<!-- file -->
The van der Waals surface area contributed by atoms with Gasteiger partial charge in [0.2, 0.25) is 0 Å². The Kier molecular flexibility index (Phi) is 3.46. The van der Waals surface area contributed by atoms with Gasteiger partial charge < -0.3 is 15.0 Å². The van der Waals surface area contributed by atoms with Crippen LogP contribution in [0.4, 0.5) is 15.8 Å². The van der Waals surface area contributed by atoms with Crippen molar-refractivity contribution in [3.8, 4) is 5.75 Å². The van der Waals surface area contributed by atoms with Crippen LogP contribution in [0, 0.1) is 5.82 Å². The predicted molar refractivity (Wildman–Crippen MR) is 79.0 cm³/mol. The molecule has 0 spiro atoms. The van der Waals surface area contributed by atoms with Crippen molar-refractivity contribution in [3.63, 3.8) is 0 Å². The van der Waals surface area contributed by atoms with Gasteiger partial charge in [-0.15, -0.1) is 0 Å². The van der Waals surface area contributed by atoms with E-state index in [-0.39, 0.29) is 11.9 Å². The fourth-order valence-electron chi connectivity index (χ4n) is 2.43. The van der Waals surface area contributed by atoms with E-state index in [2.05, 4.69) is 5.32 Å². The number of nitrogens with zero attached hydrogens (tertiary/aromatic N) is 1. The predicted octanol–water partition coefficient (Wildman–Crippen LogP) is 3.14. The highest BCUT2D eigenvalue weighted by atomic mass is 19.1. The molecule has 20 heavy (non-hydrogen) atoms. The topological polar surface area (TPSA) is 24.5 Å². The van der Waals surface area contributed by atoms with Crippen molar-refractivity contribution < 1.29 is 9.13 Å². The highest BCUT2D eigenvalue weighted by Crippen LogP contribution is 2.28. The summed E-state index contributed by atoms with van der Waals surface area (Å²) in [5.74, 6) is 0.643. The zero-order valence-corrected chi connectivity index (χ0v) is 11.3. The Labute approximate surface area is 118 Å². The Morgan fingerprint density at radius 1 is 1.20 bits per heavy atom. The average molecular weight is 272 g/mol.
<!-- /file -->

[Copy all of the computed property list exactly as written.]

The van der Waals surface area contributed by atoms with Gasteiger partial charge in [0.2, 0.25) is 0 Å². The Kier molecular flexibility index (Phi) is 3.46. The van der Waals surface area contributed by atoms with Gasteiger partial charge < -0.3 is 15.0 Å². The van der Waals surface area contributed by atoms with Crippen LogP contribution in [0.4, 0.5) is 15.8 Å². The van der Waals surface area contributed by atoms with Crippen molar-refractivity contribution in [3.8, 4) is 5.75 Å². The van der Waals surface area contributed by atoms with Crippen LogP contribution in [0, 0.1) is 5.82 Å². The predicted molar refractivity (Wildman–Crippen MR) is 79.0 cm³/mol. The molecule has 0 spiro atoms. The van der Waals surface area contributed by atoms with Crippen molar-refractivity contribution in [3.63, 3.8) is 0 Å². The van der Waals surface area contributed by atoms with Gasteiger partial charge in [-0.15, -0.1) is 0 Å². The van der Waals surface area contributed by atoms with E-state index in [-0.39, 0.29) is 11.9 Å². The fourth-order valence-electron chi connectivity index (χ4n) is 2.43. The van der Waals surface area contributed by atoms with E-state index in [2.05, 4.69) is 5.32 Å². The number of nitrogens with zero attached hydrogens (tertiary/aromatic N) is 1. The predicted octanol–water partition coefficient (Wildman–Crippen LogP) is 3.14. The highest BCUT2D eigenvalue weighted by atomic mass is 19.1. The molecule has 20 heavy (non-hydrogen) atoms. The topological polar surface area (TPSA) is 24.5 Å². The van der Waals surface area contributed by atoms with Crippen molar-refractivity contribution < 1.29 is 9.13 Å². The highest BCUT2D eigenvalue weighted by Crippen LogP contribution is 2.28. The summed E-state index contributed by atoms with van der Waals surface area (Å²) in [5.74, 6) is 0.643. The zero-order valence-corrected chi connectivity index (χ0v) is 11.3. The Labute approximate surface area is 118 Å². The Morgan fingerprint density at radius 1 is 1.20 bits per heavy atom. The average molecular weight is 272 g/mol.